The information system specific to UMHS is called MiChart, and it’s referred to as an online doctor’s office.
“MiChart is changing the way we create and access clinical information to care for our patients, conduct clinical research and secure payment across UMHS. MiChart also has introduced new ways for patients to take an active role in their health care, including the use of online ‘portals.'”
-UMHS press release, 2012
Through MiChart, found at myuofmhealth.org, students can log in an access a private server where they can:
- Request appointments
- Request prescription renewals
- Review health history
- View immunization records
- Send secure message to their health team
Steel said this feature is particularly important because students are often guilty of putting off doctor’s visits, even when they need them, because they’re worried about waiting around or wasting a lot of time. In fact, since transitioning to the portal system, Steel said patient satisfaction has risen from 70 percent to 90 percent in just three years.
In an interview with the Michigan Daily, UHS Medical Director Robert Ernst agreed that the change to MiChart was a major step for UHS, particularly because they were transitioning from paper charts to computers.
“It was a really major shift in our practice when we moved from paper records to an electronic record system,” Ernst said. “And I don’t think you can underestimate the disruption.”
Despite the learning curve, portals have proven to be successful with patients and health-related technology is expected to continue working to improve the patient experience by providing easier access to information and streamlining administrative matters.
Health: There’s an App for that
While the increased prevalence of EHR’s focuses on increasing available information from a clinical perspective, another vital aspect of digital disruption and the future of the health and wellness industry is probably sitting in your pocket, on the table next to you, or maybe even in your hand. I’m talking of course about your smartphone and the 40,000+ results that come up if you search for a health related app within Apple’s App Store. From recipe finders to training regiments, and pedometers to period trackers, it can seem like there’s nothing your phone can’t help you do, including live a healthier life.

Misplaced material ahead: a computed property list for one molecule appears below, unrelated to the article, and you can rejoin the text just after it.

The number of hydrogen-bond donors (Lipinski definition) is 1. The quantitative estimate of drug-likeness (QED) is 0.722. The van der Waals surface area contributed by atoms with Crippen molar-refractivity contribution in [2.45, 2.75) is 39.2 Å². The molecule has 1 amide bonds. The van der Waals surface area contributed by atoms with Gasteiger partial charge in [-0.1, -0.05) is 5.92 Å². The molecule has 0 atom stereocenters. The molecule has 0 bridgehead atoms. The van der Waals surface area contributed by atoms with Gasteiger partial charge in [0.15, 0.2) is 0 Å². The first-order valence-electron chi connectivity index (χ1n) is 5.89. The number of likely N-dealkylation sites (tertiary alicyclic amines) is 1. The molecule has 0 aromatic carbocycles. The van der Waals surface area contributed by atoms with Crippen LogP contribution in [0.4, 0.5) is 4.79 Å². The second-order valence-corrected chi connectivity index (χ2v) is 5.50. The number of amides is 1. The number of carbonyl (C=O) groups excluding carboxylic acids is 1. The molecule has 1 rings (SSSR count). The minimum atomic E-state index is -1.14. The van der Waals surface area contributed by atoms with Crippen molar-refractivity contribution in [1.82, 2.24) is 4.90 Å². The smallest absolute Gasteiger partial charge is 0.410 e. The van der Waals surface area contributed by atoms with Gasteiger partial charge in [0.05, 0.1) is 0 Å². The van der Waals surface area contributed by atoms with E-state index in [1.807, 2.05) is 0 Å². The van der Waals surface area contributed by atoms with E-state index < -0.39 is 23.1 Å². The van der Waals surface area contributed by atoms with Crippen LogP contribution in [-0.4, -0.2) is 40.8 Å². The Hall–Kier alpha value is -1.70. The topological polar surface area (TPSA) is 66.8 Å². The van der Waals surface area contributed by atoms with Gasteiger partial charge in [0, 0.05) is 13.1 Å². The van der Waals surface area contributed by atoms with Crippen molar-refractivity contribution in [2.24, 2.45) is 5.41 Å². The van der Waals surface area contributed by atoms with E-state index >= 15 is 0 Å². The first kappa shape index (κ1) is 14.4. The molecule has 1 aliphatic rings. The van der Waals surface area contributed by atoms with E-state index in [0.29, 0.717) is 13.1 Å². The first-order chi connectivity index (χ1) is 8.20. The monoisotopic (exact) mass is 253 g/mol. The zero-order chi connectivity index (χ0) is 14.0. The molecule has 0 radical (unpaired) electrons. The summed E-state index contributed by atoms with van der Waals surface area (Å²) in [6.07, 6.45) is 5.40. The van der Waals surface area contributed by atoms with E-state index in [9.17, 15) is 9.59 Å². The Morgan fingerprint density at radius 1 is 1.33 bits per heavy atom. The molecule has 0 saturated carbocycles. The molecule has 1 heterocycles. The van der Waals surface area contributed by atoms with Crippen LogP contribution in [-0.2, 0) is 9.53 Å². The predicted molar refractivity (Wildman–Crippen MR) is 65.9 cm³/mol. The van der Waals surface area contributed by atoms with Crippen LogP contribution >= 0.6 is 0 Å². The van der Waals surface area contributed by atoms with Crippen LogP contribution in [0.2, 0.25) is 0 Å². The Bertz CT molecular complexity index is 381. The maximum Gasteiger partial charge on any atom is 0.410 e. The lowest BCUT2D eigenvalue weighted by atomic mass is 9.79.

The most important part of using a health or fitness app is just that, and while downloads of fitness-related apps have increased 49% in the last year, usage in daily has increased 62% in the same time, according to Flurry.com’s analytics.
While statistics may look convincing and everyone from Cosmopolitan to Business Insider wants to tell you which apps are the best, it’s important to consult a medical professional before undergoing any major lifestyle changes, especially if you’re using an app to test your blood glucose levels, which you can do now.
Though she acknowledges there are positive and negative aspects of using an app to maintain or better your health, Steel said she sees their value in modern society and recommends some of them to her patients.
For example, she said dietary apps that have calorie trackers can be great for newbies looking to become aware about their daily food intake, but warns that apps like MyFitnessPal can encourage dieters to lose too much weight, as well as exacerbate disordered behaviors and eating habits if the counting gets out of control. Steel believes that exercise apps can have the same potential, and advises patients to start slowly, listen to their bodies, and practice moderation.
As a women’s health professional, Steel particularly emphasized the plethora of apps geared towards helping women manage their reproductive health. This includes apps designed to remind you to take your birth control pills everyday, track your monthly cycle and ovulation patterns, and much more.